Wednesday, April 22, 2015

Old and New

This week, in addition to reading some new titles, I've also been trying to clean out the library (in library speak, this is called weeding).  There is a precarious balance in libraries in having enough books, particularly enough copies of the "It" book, and having books languishing on the shelf for years at a time with no one ever checking them out.  Our school library dates back to the 1920s and although there are very few books from THAT far back, it's not unusual to find books from the 1960s (it's hard to throw out perfectly good books!).  But I've been a little ruthless this week, trying to get more books that my kids will actually read rather than having shelves full of books that no one wants to pick up.

I'm a little sorry I weeded this one out, but I removed it from the system before I read it and once I read it, I thought, "Oh heck, I know several kids who would really like it" but I gave it to an awesome 3rd grade teacher at my school who thought it would make a really great read aloud next year.  It's called "Help!  I'm a prisoner in the library!" by Eth Clifford.  It's about two girls, Mary Rose and Jo Beth who's mom is having a baby and a dad who always waits until the last minute.  The girls are going with their dad to their aunt's house so she can take care of them while their mom has their new sibling but their dad runs out of gas.  And it's snowing, hard.  So dad walks to the gas station and leaves Mary Rose and Jo Beth in the car.  Jo Beth has to go to the bathroom so she and Mary Rose walk to a library they just passed.  Unfortunately, it's closing time and when the librarian locks up, she doesn't notice the two girls still in the library.  What's really great about this book is that many things happen (the power goes out, the girls hear funny noises) and Jo Beth imagines the worst (We'll be trapped here forever!  That thumping noise must be a ghost!  That wailing noise must be a banshee!).  It turns out that librarian is a kind woman who lives above the library and they come up with a very inventive idea to let people know that they need help at the library (since this was before cell phones and phone lines are down because of the storm). This would be a really fun one to use to  teach making predictions or suspense.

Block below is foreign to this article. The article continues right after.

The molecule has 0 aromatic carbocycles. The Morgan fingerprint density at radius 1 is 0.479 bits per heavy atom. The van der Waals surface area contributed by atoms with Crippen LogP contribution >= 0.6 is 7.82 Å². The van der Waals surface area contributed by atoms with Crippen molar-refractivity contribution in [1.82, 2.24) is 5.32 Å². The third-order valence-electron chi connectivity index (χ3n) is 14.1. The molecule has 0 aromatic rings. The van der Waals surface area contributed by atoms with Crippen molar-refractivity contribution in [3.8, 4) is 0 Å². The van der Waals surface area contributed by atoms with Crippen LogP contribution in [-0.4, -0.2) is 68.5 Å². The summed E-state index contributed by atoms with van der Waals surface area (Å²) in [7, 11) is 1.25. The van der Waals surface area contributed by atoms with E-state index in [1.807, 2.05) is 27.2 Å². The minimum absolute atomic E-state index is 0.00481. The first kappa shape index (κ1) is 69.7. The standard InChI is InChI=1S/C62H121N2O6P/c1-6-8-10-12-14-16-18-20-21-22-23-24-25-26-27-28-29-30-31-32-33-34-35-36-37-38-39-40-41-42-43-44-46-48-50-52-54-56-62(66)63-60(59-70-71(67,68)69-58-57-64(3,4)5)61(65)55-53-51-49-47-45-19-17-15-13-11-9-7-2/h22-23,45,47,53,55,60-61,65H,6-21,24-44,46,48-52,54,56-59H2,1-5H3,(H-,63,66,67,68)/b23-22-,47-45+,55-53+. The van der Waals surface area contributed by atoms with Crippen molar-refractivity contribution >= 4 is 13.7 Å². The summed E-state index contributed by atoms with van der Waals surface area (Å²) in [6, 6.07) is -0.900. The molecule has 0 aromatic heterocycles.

Our earth club is currently raising money to help elephants and one of our special education teachers is teaching a unit on social issues and is using ethical treatment of animals as her social issue.  She's using "The One and Only Ivan" by Katherine Applegate, but she suggested to raise interest in the elephant project, that I might want to read "The World's Greatest Elephant" by Ralph Hefler.  It's a picture book but has quite a bit of text that is completely worth reading because it's such a great story.  It's about a boy and an elephant that are born on the same day.  The boy's father is an animal trainer in a circus in Germany so they grow up together and develop a special bond.  Many terrible things happen to them (and I don't want to spoil it for you!) but they remain committed to each other for their entire lives.  This would a great one for teaching about social issues but also for making predictions and creating a time line.  The pictures are beautiful and the story is amazing.  Don't miss this one.  

A new one I read is called "Eden's Wish" by M. Tara Crowl.  It's about a girl named Eden who is a genie.  The story opens with Eden granting a man three wishes.  There are rules about the wishes, which she tells him about, but when she grants his wishes, she's not exactly nice about it.  It turns out, 12 year old Eden feels confined by being a genie-she has to live in a bottle, she's at the beck and call of what ever human picks her up, she can't go outside on her own.  Not that her life is really difficult, she lives in a beautiful bottle with everything a girl could ever want but when she finds a way out, she goes out into the world ready to live and experience everything, without really considering the consequences.  However, unsurprisingly, there are people who know about genies that would like to be able to use their power for themselves and Eden is actually in danger.  This is a great book to talk about trust and what you value and what's really important.  I think it would match well with another fairy tale that I read last year called "Iron Hearted Violet" by Kelly Barnhill, which also has themes of trust and wanting things to be different.
  

The last new one I read is called "Escape from Baxter's Barn" by Rebecca Bond.  It's about a group of animals who live in a barn.  The owner, Dewey, has fallen on hard times and the cat, who sneaks into the warm kitchen, overhears Dewey telling his brother that he is going to burn down the barn and try to collect the insurance money.  The animals hatch a plan to strike out on their own and find a new home that meets their needs.  This would be good to pair with "Charlotte's Web" by E. B. White which is also about animals banding together to help each other.  They both have themes of finding your own family and how that isn't always the one you start with.  




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